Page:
Anne, Queen of Great Britain

Queen AnneAnnePrincess AnneQueen Anne of Great BritainAnne of Great BritainPrincess Anne of DenmarkAnne of EnglandQueenthe QueenAnne Stuart
Anne (6 February 1665 – 1 August 1714) was the Queen of England, Scotland and Ireland between 8 March 1702 and 1 May 1707.wikipedia
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List of Scottish monarchs

King of ScotsScotlandKing of Scotland
Anne (6 February 1665 – 1 August 1714) was the Queen of England, Scotland and Ireland between 8 March 1702 and 1 May 1707.
Thus Queen Anne became the last monarch of the ancient kingdoms of Scotland and England and the first of Great Britain, although the kingdoms had shared a monarch since 1603 (see Union of the Crowns).

Kingdom of England

EnglandEnglishAnglo
On 1 May 1707, under the Acts of Union, two of her realms, the kingdoms of England and Scotland, united as a single sovereign state known as Great Britain. Her father was the younger brother of King Charles II, who ruled the three kingdoms of England, Scotland and Ireland, and her mother was the daughter of Lord Chancellor Edward Hyde, 1st Earl of Clarendon.
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Kingdom of Great Britain

Great BritainBritishBritain
On 1 May 1707, under the Acts of Union, two of her realms, the kingdoms of England and Scotland, united as a single sovereign state known as Great Britain.
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Prince George of Denmark

Prince GeorgeGeorgeGeorge of Denmark
Despite seventeen pregnancies by her husband, Prince George of Denmark, she died without surviving issue and was the last monarch of the House of Stuart.
Prince George of Denmark and Norway, Duke of Cumberland (Jørgen; 2 April 1653 – 28 October 1708), was the husband of Queen Anne, who reigned over Great Britain from 1702 to 1714.

Mary II of England

Mary IIMaryQueen Mary II
James's suspected Roman Catholicism was unpopular in England, and on Charles's instructions Anne and her elder sister, Mary, were raised as Anglicans.
He reigned as such until his own death in 1702, when he was succeeded by Mary's sister Anne.

Acts of Union 1707

Act of UnionActs of UnionUnion
On 1 May 1707, under the Acts of Union, two of her realms, the kingdoms of England and Scotland, united as a single sovereign state known as Great Britain.
Deeper political integration had been a key policy of Queen Anne from the time she acceded to the throne in 1702.

George I of Great Britain

George IKing George IKing George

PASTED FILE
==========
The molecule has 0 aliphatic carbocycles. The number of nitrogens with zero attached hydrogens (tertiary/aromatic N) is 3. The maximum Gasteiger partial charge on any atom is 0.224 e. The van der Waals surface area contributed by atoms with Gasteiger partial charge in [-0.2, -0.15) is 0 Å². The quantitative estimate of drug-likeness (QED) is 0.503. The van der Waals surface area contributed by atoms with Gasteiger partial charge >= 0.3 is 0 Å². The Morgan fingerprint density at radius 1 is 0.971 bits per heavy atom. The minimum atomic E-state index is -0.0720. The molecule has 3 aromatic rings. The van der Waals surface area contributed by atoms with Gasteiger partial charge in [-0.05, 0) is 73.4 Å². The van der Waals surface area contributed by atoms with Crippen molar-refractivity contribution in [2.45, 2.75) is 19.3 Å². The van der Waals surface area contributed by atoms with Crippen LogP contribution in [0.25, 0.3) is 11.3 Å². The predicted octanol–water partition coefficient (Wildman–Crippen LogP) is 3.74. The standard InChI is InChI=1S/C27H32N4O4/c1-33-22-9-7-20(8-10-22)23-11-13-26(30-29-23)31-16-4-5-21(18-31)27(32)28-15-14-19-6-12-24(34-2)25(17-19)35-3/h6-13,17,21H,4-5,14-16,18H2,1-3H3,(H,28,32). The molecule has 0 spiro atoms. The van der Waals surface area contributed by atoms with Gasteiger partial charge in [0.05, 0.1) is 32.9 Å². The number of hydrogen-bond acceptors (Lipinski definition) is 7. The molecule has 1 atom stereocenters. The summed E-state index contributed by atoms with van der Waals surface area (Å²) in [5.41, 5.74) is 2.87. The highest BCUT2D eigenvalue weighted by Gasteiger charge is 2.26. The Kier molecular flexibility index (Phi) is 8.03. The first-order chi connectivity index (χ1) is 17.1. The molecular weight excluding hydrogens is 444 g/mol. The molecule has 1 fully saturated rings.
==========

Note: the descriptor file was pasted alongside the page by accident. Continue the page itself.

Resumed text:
Under the Act of Settlement 1701, which excluded all Catholics, she was succeeded by her second cousin George I of the House of Hanover.
At the age of 54, after the death of his second cousin Anne, Queen of Great Britain, George ascended the British throne as the first monarch of the House of Hanover.

Act of Settlement 1701

Act of SettlementHanoverian succession1701 Act of Settlement
Under the Act of Settlement 1701, which excluded all Catholics, she was succeeded by her second cousin George I of the House of Hanover.
The act was prompted by the failure of King William III and Queen Mary II, as well as of Mary's sister Queen Anne, to produce any surviving children, and the Roman Catholic religion of all other members of the House of Stuart.

House of Stuart

StuartStuartsStewart
Despite seventeen pregnancies by her husband, Prince George of Denmark, she died without surviving issue and was the last monarch of the House of Stuart.
Upon the death of Elizabeth I of England in 1603 without heirs, the Union of the Crowns saw James IV's great grandson James VI of Scotland succeed the thrones of England and Ireland as James I. Except for the period of the Commonwealth, 1649–1660, the Stuarts were monarchs of the British Isles and its growing empire, until the death of Queen Anne in 1714.

Edward Hyde, 1st Earl of Clarendon

ClarendonEdward HydeEarl of Clarendon
Her father was the younger brother of King Charles II, who ruled the three kingdoms of England, Scotland and Ireland, and her mother was the daughter of Lord Chancellor Edward Hyde, 1st Earl of Clarendon.
He was the maternal grandfather of two monarchs, Queen Mary II and Queen Anne.

Sarah Churchill, Duchess of Marlborough

Sarah ChurchillDuchess of MarlboroughSarah, Duchess of Marlborough
Her close friendship with Sarah Churchill, Duchess of Marlborough, turned sour as the result of political differences.
Sarah Churchill, Duchess of Marlborough (née Jenyns, spelled Jennings in most modern references; 5 June 1660 (Old Style) – 18 October 1744) rose to be one of the most influential women of her time through her close friendship with Anne, Queen of Great Britain.

Anne Hyde

Lady Anne HydeAnne Hyde, Duchess of YorkDuchess of York
Anne was born at 11:39 p.m. on 6 February 1665 at St James's Palace, London, the fourth child and second daughter of the Duke of York (afterwards James II and VII), and his first wife, Anne Hyde.